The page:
People across the world are consuming more ultra-processed foods (UPFs). Will Latin American countries and elsewhere follow the path of the US and the UK, where over half of calories consumed now come from UPFs? Dr Neena Prasad, director of Bloomberg Philanthropies’ Food Policy Program, joins us to talk about the power of and the power behind UPFs. We talk about the utility and harms of processing foods, the links between the tobacco industry and UPFs, and the public health measures advocated by the Food Policy Program. These include taxing UPFs, putting restrictions on marketing (especially to children), advancing public sector health promoting policies, and front-of-package nutrition labeling.
About Neena Prasad
Dr Neena Prasad is a public health physician who works at the intersection of science, advocacy & empathy. She is the director of Food Policy Program and Maternal & Reproductive Health Program at Bloomberg Philanthropies in New York City.
About Bloomberg Philanthropies' Food Policy Program
The Bloomberg Philanthropies’ Food Policy Program is dedicated to promoting healthier diets through policy change. This is an urgent global challenge: 8 million deaths are attributed to poor diets annually. Between 1990 and 2019, there was a 128% increase in mortality from being overweight. The good news is that the problem is preventable — and Bloomberg Philanthropies is supporting the enactment and evaluation of policy efforts that aim to move people toward healthier diets in cities and countries around the world. The program focuses its work in Brazil, the Caribbean (Jamaica & Barbados), Colombia, Mexico, South Africa, and the United States, all of which have high rates of obesity and are taking action. Additionally, the program supports the evaluation of promising policies in other low- and middle-income countries.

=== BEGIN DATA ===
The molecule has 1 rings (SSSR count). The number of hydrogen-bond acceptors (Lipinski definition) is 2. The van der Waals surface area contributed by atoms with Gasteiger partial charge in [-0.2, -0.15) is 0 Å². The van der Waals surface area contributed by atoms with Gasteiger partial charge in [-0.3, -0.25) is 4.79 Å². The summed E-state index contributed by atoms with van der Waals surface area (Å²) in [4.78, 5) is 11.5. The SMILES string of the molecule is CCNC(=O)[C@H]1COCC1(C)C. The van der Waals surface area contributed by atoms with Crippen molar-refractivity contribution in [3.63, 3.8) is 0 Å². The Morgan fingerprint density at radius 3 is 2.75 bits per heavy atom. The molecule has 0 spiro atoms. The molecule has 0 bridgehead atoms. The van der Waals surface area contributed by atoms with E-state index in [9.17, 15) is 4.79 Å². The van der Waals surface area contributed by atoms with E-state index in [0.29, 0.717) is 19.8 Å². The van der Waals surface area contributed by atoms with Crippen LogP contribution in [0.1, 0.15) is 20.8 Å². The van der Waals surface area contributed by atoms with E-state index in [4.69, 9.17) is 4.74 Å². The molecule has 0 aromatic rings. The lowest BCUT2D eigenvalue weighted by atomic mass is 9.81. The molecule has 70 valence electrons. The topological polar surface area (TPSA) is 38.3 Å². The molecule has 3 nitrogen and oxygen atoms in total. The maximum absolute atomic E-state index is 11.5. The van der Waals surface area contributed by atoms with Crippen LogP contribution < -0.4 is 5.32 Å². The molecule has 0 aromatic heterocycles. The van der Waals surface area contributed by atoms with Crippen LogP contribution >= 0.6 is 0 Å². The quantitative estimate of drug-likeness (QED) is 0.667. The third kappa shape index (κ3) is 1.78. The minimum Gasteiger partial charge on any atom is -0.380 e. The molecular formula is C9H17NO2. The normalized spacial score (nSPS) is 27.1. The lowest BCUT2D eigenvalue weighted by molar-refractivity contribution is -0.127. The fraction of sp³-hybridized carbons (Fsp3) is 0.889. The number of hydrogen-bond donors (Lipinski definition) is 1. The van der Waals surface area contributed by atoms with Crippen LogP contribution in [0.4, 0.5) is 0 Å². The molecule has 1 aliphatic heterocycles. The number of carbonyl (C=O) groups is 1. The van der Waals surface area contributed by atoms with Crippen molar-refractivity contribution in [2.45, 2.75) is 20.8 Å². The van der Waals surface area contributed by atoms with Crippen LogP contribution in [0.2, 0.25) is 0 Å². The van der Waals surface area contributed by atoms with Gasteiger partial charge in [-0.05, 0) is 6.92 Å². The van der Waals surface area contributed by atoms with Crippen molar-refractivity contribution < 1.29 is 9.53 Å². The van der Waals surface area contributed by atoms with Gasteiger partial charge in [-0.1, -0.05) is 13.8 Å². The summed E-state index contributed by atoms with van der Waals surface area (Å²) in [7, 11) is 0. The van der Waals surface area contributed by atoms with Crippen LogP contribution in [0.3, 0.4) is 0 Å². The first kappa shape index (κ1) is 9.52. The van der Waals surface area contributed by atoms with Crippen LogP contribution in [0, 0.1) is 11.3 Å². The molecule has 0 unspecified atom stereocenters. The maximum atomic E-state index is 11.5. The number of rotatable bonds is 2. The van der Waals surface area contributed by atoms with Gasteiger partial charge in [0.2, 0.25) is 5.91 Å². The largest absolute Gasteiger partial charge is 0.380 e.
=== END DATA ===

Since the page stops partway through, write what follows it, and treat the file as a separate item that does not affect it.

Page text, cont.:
Background reading and resources
TABLE resources on ultra-processed food
TABLE explainer: What is ultra-processed food? And why do people disagree about its utility as a concept? (Walter Fraanje and Tara Garnett, 2019)
Explainer summary: Ultra Processed Foods (Trish Fisher, 2022)
Referenced in the conversation
Bridging the Water Gap: Social Movements Are Global Health’s Future (Calvillo, Morales and Cotter, 2023)
Fact Sheet: Ultra-Processed Foods: a global threat to public health (Global Food Research Program at UNC Chapel Hill, 2023)
Ultra-Processed Diets Cause Excess Calorie Intake and Weight Gains (Hall et al. 2019)
Additional front of package labeling resources
Evaluation of child-directed marketing regulations (International Journal of Behavioral Nutrition and Physical Activity, May 2023)
Changes in food purchases (Lancet Planetary Health, August 2021)
Changes in food advertising following marketing regulations (American Journal of Public Health, July 2020)
Law on Food Labeling and Advertising (Available in English and Spanish, 2019)